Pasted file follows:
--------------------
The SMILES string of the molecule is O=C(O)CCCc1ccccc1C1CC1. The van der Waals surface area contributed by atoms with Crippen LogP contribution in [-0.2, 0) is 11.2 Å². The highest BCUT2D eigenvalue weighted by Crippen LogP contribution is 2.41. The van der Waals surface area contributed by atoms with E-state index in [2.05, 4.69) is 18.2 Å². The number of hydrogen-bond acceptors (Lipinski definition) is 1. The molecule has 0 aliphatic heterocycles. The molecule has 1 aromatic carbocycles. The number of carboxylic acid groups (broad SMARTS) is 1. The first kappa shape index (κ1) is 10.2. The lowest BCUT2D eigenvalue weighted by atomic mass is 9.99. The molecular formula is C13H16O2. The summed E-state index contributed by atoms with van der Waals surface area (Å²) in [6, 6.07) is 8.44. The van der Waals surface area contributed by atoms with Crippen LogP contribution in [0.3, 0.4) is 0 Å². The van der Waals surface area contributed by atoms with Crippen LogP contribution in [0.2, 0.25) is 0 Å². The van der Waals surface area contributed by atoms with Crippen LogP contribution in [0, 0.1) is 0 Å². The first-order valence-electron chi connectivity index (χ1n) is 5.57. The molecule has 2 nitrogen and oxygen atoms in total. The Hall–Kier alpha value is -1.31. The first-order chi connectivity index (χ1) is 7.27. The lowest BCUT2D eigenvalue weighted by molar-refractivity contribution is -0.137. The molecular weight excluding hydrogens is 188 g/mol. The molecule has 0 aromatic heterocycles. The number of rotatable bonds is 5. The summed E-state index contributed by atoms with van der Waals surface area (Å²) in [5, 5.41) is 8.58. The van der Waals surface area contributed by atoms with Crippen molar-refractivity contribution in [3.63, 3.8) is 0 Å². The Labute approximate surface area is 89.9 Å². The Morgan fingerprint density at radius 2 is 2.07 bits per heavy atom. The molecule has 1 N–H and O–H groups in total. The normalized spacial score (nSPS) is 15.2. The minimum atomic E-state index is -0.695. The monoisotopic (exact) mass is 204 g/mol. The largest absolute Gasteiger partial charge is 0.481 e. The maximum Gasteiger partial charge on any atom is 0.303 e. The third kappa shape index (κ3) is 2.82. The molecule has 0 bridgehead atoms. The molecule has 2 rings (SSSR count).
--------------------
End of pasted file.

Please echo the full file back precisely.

The SMILES string of the molecule is O=C(O)CCCc1ccccc1C1CC1. The van der Waals surface area contributed by atoms with Crippen LogP contribution in [-0.2, 0) is 11.2 Å². The highest BCUT2D eigenvalue weighted by Crippen LogP contribution is 2.41. The van der Waals surface area contributed by atoms with E-state index in [2.05, 4.69) is 18.2 Å². The number of hydrogen-bond acceptors (Lipinski definition) is 1. The molecule has 0 aliphatic heterocycles. The molecule has 1 aromatic carbocycles. The number of carboxylic acid groups (broad SMARTS) is 1. The first kappa shape index (κ1) is 10.2. The lowest BCUT2D eigenvalue weighted by atomic mass is 9.99. The molecular formula is C13H16O2. The summed E-state index contributed by atoms with van der Waals surface area (Å²) in [6, 6.07) is 8.44. The van der Waals surface area contributed by atoms with Crippen LogP contribution in [0.3, 0.4) is 0 Å². The van der Waals surface area contributed by atoms with Crippen LogP contribution in [0.2, 0.25) is 0 Å². The van der Waals surface area contributed by atoms with Crippen LogP contribution in [0, 0.1) is 0 Å². The first-order valence-electron chi connectivity index (χ1n) is 5.57. The molecule has 2 nitrogen and oxygen atoms in total. The Hall–Kier alpha value is -1.31. The first-order chi connectivity index (χ1) is 7.27. The lowest BCUT2D eigenvalue weighted by molar-refractivity contribution is -0.137. The molecular weight excluding hydrogens is 188 g/mol. The molecule has 0 aromatic heterocycles. The number of rotatable bonds is 5. The summed E-state index contributed by atoms with van der Waals surface area (Å²) in [5, 5.41) is 8.58. The van der Waals surface area contributed by atoms with Crippen molar-refractivity contribution in [3.63, 3.8) is 0 Å². The Labute approximate surface area is 89.9 Å². The Morgan fingerprint density at radius 2 is 2.07 bits per heavy atom. The molecule has 1 N–H and O–H groups in total. The normalized spacial score (nSPS) is 15.2. The minimum atomic E-state index is -0.695. The monoisotopic (exact) mass is 204 g/mol. The largest absolute Gasteiger partial charge is 0.481 e. The maximum Gasteiger partial charge on any atom is 0.303 e. The third kappa shape index (κ3) is 2.82. The molecule has 0 bridgehead atoms. The molecule has 2 rings (SSSR count).